“Anyone who inflicts a permanent injury on his or her neighbor shall receive the same in return: a fracture for a fracture, an eye for an eye, a tooth for a tooth” (Lev. 24:19-20). Thus, this Old Testament development in moral law insisted that one could inflict punishment on a person who injured him, but only to the same degree that he was hurt.
But when Jesus arrived, He brought this teaching to its highest moral level by declaring, “You have heard that it was said, ‘an eye for an eye and a tooth for a tooth.’ But I say to you, offer no resistance to one who is evil. When someone strikes you on your right cheek, turn the other one to him. … You have heard that it was said, ‘You shall love your neighbor and hate your enemy. But I say to you, love your enemies, and pray for those who persecute you.”
Here, Jesus further developed the fifth commandment to its fullest meaning: an absolute ban on all killing. The first generations of Christians took Jesus’ command not to kill seriously, even during times of severe persecution. But from the fourth century–when Christianity became legal–much of Christianity lost sight of Jesus’ teaching against all killing.
In modern times, however, the Catholic Church has come full circle on the death penalty. St. Pope John Paul II taught that legitimate cases calling for capital punishment “are very rare, if practically non-existent.” Pope Francis developed this to its full conclusion by declaring that “the death penalty is inadmissible.” This declaration by the Holy Father necessitated a change in the Catechism of the Catholic Church.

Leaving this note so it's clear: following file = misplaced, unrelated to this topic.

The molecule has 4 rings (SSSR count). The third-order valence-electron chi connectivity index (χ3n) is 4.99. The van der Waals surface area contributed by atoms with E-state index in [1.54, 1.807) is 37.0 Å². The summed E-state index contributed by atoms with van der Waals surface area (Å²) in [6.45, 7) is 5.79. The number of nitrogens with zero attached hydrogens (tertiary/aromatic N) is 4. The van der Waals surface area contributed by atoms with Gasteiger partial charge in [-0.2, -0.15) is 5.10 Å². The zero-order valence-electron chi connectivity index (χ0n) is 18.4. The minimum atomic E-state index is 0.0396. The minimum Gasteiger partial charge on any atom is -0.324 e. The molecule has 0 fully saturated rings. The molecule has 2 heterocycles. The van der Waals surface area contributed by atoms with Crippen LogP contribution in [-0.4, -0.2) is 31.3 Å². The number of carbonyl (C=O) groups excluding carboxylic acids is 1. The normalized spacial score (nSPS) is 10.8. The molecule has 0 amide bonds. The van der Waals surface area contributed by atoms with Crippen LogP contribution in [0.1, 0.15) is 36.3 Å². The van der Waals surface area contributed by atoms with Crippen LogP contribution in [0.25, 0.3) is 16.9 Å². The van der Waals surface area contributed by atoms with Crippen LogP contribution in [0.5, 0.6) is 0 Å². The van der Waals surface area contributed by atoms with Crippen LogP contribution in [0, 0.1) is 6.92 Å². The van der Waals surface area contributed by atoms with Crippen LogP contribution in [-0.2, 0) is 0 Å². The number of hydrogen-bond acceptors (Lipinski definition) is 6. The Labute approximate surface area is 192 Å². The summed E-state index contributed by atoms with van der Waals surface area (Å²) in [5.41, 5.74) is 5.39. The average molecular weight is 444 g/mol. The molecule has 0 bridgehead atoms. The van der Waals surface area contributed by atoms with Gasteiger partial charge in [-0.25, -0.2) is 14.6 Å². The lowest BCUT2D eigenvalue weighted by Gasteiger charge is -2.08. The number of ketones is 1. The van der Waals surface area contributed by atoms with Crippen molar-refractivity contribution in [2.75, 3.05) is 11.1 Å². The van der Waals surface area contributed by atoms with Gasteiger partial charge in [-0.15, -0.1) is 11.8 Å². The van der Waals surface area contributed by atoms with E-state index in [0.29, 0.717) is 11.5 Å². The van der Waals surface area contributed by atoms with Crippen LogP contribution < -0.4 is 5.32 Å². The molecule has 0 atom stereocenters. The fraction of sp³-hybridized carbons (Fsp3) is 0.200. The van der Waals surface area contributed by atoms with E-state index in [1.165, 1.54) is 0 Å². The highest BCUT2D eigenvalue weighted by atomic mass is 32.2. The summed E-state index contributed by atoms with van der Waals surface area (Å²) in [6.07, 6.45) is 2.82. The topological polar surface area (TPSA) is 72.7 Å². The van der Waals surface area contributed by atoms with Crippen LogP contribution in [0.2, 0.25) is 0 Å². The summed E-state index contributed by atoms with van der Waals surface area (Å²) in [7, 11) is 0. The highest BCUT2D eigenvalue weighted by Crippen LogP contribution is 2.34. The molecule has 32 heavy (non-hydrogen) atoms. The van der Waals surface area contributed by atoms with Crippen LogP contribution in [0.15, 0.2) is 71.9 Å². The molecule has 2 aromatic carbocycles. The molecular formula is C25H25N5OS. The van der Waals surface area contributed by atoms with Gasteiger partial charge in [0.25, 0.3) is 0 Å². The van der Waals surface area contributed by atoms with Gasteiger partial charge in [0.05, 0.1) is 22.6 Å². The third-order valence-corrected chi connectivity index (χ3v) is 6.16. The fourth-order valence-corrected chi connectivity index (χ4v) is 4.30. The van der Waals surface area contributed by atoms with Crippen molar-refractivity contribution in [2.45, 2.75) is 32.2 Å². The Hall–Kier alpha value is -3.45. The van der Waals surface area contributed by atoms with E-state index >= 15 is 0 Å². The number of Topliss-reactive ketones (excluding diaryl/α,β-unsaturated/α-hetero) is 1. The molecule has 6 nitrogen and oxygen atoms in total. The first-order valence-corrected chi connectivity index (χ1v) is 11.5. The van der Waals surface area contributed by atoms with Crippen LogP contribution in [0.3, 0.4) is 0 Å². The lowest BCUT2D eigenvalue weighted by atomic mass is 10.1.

The new Catechism says that “There is an increasing awareness that the dignity of the person is not lost even after the commission of very serious crimes. … More effective systems of detention have been developed, which ensure the due protection of citizens but, at the same time, do not definitively deprive the guilty of the possibility of redemption.
“Consequently, the Church teaches, in light of the Gospel, that the death penalty is inadmissible because it is an attack on the inviolability and dignity of the person, and she works with determination for its abolition worldwide.”
According to Amnesty International, 55 countries still use the death penalty, including Iran, North Korea, and 27 states in the U.S. After the total nonviolent teachings of Jesus, the strongest reason for banning the death penalty is the possibility of executing an innocent prisoner.
God of life and love, may we finally learn your way that killing is never the answer.